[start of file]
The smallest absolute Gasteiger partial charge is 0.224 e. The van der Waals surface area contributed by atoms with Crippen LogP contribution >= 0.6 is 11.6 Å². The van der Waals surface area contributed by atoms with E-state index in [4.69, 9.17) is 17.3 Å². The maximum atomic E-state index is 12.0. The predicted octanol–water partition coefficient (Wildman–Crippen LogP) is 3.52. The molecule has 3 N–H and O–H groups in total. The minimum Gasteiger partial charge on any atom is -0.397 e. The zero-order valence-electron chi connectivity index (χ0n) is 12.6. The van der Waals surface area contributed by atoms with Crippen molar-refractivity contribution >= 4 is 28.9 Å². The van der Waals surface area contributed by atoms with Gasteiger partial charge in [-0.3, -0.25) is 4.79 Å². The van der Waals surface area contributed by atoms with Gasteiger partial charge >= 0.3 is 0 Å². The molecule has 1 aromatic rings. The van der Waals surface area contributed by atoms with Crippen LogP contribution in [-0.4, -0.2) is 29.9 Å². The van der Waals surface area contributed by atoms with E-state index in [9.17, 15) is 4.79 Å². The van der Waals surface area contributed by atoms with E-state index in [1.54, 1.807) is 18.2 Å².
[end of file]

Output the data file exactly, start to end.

The smallest absolute Gasteiger partial charge is 0.224 e. The van der Waals surface area contributed by atoms with Crippen LogP contribution >= 0.6 is 11.6 Å². The van der Waals surface area contributed by atoms with E-state index in [4.69, 9.17) is 17.3 Å². The maximum atomic E-state index is 12.0. The predicted octanol–water partition coefficient (Wildman–Crippen LogP) is 3.52. The molecule has 3 N–H and O–H groups in total. The minimum Gasteiger partial charge on any atom is -0.397 e. The zero-order valence-electron chi connectivity index (χ0n) is 12.6. The van der Waals surface area contributed by atoms with Crippen molar-refractivity contribution >= 4 is 28.9 Å². The van der Waals surface area contributed by atoms with Gasteiger partial charge in [-0.3, -0.25) is 4.79 Å². The van der Waals surface area contributed by atoms with Gasteiger partial charge >= 0.3 is 0 Å². The molecule has 1 aromatic rings. The van der Waals surface area contributed by atoms with Crippen LogP contribution in [-0.4, -0.2) is 29.9 Å². The van der Waals surface area contributed by atoms with E-state index in [9.17, 15) is 4.79 Å². The van der Waals surface area contributed by atoms with E-state index in [1.54, 1.807) is 18.2 Å².